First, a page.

- Why I’m still long gold
Only 27 years left for Social
- The ugliest flow chart
- Two questions you must answer
There are literally
trillions of reasons to be bullish on gold – but I recently received a letter
from the Social Security Administration (SSA) that further cemented my belief
in the uptrend for gold (and silver).
In a letter titled “Your Social Security
Statement” the Commissioner of Social Security Michael J. Astrue
“…by 2037, the Social Security Trust Fund will be
exhausted and there will be enough money to pay only about 76 cents for each
dollar of scheduled benefits. We need to resolve these issues soon to make
sure Social Security continues to provide a foundation of protection for
I’ve done the calculations, and I now pay about 7% of my
income in FICA taxes, an amount I realize also includes Medicare – which is
of course, matched by my employer. So, that’s 14% of my potential income
gone. It’s more than I currently save for my own retirement.
I’m outing myself here, but everyone pays about 7% of their
income into FICA, unless they make over $106,800 a year.
My point is this: the program isn’t going anywhere because
almost everyone pays out a big chunk of their paycheck every year, and
they’re banking on getting their “entitled benefits” upon retirement. That’s
how FDR set it up 75 years ago. He knew that once people had the money
forcibly taken from them, they’d expect to get something back.
But even by the
rosy estimates of the SSA, they’ll only be able to pay these benefits in full
for the next 27 years. I’m guessing that Mr. Astrue thinks that people my age
will look at this information and come to the conclusion that we have to put
more of our money into the SSA fund, to make sure there’s enough for us when
So, we’re going to find out what happens when an
irresistible force (raising taxes) meets an immovable object (cutting Social
Security). One or both of these scenarios has to happen (and soon!) in order
for the SSA to continue to pay regularly scheduled benefits for the
I don’t foresee anyone in Congress putting forth a bill that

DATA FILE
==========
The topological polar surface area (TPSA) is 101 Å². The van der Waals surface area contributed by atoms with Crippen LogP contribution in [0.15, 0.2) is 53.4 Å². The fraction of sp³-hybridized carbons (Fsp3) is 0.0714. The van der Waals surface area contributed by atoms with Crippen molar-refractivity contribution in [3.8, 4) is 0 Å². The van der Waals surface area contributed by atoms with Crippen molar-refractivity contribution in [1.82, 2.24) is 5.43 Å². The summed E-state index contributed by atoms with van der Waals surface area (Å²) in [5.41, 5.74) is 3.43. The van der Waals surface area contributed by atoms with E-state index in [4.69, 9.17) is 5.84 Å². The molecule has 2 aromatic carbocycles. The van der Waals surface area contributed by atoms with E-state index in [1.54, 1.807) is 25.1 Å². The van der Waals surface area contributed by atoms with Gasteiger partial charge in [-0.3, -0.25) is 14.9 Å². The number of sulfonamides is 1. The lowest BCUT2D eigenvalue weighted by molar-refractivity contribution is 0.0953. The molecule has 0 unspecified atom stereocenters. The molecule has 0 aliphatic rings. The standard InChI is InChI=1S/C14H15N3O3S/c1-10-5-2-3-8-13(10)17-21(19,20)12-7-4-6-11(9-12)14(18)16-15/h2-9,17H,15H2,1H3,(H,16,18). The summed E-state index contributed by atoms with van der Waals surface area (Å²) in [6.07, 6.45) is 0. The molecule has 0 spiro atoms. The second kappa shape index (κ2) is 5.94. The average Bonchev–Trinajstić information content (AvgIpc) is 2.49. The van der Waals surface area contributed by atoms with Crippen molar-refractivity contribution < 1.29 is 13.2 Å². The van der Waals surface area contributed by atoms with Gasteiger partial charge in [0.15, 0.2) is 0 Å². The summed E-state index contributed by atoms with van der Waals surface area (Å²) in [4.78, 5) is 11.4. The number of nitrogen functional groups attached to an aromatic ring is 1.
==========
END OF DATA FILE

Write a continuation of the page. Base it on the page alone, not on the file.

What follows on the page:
will raise FICA taxes OR cut Social Security. Either one of these proposals
would be election suicide.
My estimates for Social Security benefits are somewhat less
rosy – if the fund makes it to 2037 I’ll eat my hat. This year, for the first
time since the recession of the early 1980s, the SSA paid out more than it
But the situation has very little in common with the 1980s.
We have much higher government debt, less personal savings, more unemployment
(in real terms) and less control over the world’s resources than we did back
Okay, so if Congress is too cowardly to raise taxes OR cut
Social Security, what will have to happen?
Simple. The Federal Reserve will print the difference, and
deposit it with the Treasury. In fact, it’s already happened, basically. You
might not realize it, but much of the Social Security Trust Fund is already
invested in US Treasuries. It’s a roundabout way for the government to tap
into this “separate account” and move it to the Treasury’s balance
Sure, they have to pay the Fund back with interest, but that
interest comes from the Treasury via new purchasers of US Treasury
One of the biggest holders of US Treasury debt today is the
Federal Reserve. Last year, the Fed bought 80% of the Treasury’s $1.5
trillion in issued debt.
So – I’ve
constructed a rudimentary flow chart:
It’s a little confusing, but in essence, the Federal
Government is borrowing money from the Social Security Fund, and paying it
back with dollars from the Fed. Where does the Fed get those dollars? I’ll
give you a hint: they didn’t exist until the Fed gave them to the Treasury –
so they created them out of thin air.
Of course, Social Security is just one substantial tip of
the iceberg. There are plenty of other “entitlements” and government programs
that require the assistance of the Fed’s printing presses for their funds.
There’s some we don’t even know about.
So you have to ask
yourself two questions:
1. Is it likely that the Government will slash these
programs or substantially raise taxes in order to keep the gravy train
2. What will happen to the dollar as these obligations are
increasingly met by funding from the Fed?
To me, the answers are painfully obvious. And I’m buying
gold and silver.